The Wildcats have the second-biggest arena by capacity in the Pac-12, yet they were one of just two teams to produce a sellout in 2019, and the only team to record multiple, as Arizona home games saw capacity crowds flood through the gates four times last season. The Wildcats are traditionally a contender for Pac-12 glory, and they’re fans get hyped down there in Tucson. Easy call here. 

Runner Up: Washington

Big 12

Worst Atmosphere: TCU
The Horned Frogs aren’t even a top-3 program in their own state, so it’s hard to generate a lot of excitement at their games. Their crowds are among the smallest in the Big 12, which has several teams that just pack crowds into their arenas night after night. It was a battle for the bottom between two Texas programs, and TCU loses out as the worst atmosphere in the Big 12. 

Runner Up: Baylor

Best Atmosphere: Kansas

Was there any doubt? Kansas is one of the toughest places to play, and with a horrific football program, gamedays at Allen Fieldhouse is where it is at, if you’re part of Jayhawk nation, or just a fan of great college basketball. The long-time dominant force of the Big 12, Kansas has one of the best homecourt advantages in college sports, backed by a rocking and raucous crowd every night. 

Runner Up: Iowa State

Big 10

Worst Atmosphere: Rutgers

We spat all over Rutgers in football, and unfortunately for the Scarlet Knights, we have to the same here. At least in football, they can be considered the best college team in the state (as sad a statement as that is for New Jersey), but they don’t have that notoriety in basketball, as Seton Hall is a far superior team most seasons. Rutgers was actually not horrible this past season, but years of struggles makes any athletic atmosphere less than electric at Rutgers.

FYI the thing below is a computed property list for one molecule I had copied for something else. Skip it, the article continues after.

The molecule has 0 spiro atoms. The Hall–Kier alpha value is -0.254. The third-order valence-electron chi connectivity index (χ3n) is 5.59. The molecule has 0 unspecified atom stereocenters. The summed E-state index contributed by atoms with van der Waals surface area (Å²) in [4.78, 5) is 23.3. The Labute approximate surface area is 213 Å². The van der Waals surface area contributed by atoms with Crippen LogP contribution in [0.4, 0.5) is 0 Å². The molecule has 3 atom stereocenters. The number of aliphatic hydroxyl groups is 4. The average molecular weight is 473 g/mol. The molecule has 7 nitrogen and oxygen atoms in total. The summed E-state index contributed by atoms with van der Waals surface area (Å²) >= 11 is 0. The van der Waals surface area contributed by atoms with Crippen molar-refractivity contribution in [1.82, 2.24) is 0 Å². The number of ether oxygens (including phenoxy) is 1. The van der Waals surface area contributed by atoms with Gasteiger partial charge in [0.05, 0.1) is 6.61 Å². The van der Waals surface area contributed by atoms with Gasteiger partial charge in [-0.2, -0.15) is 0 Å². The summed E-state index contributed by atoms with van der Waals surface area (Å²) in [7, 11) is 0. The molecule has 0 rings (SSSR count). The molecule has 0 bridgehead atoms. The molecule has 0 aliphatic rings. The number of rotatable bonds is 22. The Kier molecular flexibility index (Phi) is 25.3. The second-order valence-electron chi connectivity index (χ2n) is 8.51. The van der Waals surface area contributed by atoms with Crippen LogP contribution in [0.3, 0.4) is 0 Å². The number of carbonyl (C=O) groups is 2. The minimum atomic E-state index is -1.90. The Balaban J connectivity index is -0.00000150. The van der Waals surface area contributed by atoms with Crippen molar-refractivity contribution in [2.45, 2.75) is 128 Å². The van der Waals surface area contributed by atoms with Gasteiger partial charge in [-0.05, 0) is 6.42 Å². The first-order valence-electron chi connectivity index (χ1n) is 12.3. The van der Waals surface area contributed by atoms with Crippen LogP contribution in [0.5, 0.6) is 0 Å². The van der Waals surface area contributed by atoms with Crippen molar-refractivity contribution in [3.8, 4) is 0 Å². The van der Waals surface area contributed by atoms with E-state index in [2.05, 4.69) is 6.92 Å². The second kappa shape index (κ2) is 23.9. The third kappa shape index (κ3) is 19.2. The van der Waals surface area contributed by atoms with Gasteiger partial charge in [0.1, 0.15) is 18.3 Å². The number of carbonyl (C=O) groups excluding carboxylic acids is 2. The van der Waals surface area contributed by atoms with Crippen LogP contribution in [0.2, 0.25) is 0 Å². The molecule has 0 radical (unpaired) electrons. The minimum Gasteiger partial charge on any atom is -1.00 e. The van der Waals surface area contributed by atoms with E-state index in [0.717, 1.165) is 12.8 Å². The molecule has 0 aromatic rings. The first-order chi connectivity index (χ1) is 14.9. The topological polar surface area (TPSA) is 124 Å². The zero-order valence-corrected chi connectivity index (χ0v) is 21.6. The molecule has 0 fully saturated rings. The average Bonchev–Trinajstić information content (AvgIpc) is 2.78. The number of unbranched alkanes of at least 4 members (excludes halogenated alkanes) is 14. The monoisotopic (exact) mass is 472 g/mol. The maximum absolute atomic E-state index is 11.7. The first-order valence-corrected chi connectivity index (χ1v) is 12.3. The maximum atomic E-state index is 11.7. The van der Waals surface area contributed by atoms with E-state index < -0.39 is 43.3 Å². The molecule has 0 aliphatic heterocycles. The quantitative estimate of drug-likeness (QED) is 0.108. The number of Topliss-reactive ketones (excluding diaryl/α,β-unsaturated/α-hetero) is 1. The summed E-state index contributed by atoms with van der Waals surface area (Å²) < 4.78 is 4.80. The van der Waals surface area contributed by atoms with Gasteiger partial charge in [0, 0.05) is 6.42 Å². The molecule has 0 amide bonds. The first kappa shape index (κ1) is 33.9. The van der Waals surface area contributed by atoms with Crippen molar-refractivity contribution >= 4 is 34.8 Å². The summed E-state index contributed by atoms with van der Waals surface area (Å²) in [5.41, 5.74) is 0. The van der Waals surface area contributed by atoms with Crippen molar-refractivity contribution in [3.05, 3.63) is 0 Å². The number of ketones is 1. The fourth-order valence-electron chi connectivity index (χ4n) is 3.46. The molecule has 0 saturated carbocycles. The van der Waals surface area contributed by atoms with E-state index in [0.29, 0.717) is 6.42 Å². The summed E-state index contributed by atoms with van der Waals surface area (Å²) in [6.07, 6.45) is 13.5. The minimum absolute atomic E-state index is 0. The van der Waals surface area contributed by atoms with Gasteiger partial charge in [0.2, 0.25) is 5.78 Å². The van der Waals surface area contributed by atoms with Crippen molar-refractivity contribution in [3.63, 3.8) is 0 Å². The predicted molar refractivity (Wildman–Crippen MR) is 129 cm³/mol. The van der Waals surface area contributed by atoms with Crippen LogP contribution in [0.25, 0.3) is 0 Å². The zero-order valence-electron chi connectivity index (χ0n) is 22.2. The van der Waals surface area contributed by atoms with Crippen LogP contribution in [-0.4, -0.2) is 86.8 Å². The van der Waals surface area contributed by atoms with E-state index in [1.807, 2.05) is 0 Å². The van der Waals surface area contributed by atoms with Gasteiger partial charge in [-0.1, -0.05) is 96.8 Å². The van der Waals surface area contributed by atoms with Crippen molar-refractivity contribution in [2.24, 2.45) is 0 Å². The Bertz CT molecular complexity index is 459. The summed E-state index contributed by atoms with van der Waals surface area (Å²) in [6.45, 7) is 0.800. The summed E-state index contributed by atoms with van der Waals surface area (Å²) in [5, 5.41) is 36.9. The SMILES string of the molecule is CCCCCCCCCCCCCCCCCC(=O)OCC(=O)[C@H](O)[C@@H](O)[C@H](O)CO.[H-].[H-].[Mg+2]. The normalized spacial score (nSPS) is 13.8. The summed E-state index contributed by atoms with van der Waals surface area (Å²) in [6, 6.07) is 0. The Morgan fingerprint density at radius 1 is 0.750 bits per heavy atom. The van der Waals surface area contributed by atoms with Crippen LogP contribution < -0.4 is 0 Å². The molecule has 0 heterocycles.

Runner Up: Northwestern

Best Atmosphere: Wisconsin

Maybe a bold pick, but the Badgers actually in the Top-5 for average attendance per home game. The Badgers are a few years removed from their era of March magic, making a couple of Final Four runs and beating undefeated Kentucky in 2015, but Wisconsin still packs in fans for home games to cheer on a team that is often in Big 10 championship contention. 

Plenty of passionate basketball fans up in Wisconsin

Runner Up: Nebraska

ACC

Worst Atmosphere: Wake Forest

In a basketball-crazed conference, the Demon Deacons’ consistent struggles on the court struggle to bring fans to their ACC contests, where they are oftentimes uncompetitive. Wake pulls an upset here and there, but they are not consistent enough in their success to entice too many fans to come through the gates. 

Runner Up: Boston College

Best Atmosphere: Duke

This is an absolute no-brainer. With a 9,314 seat arena, the Duke Blue Devils pack in 9,314 fans to every home game, with the thundering cheers of the “Cameron Crazies” leading the way. No matter where you sit, you’re close to the action, and you really can’t beat the atmosphere in Durham on gameday, where they also host the biggest rivalry in college basketball once a year. 

Runner Up: Virginia

SEC

Worst Atmosphere: Texas A&M
When basketball season is sandwiched between football at Kyle Allen Field and baseball, where the Aggies have one of the most vocal fanbases, the action on the court tends to play second fiddle to their primary sports. The Aggies don’t have extremely small crowds, but the SEC has some of the best atmospheres in the country, and they simply don’t bring enough tradition to the table to rise out of the cellar. 

Runner Up: Ole Miss

Best Atmosphere: Kentucky

The Wildcats have NBA draft lottery talent playing every single year, and fans are bunching together at the gates trying to get into Rupp Arena. One of the most historic programs in the nation, Kentucky is a must-see team on any die-hard college basketball fan’s to-do list.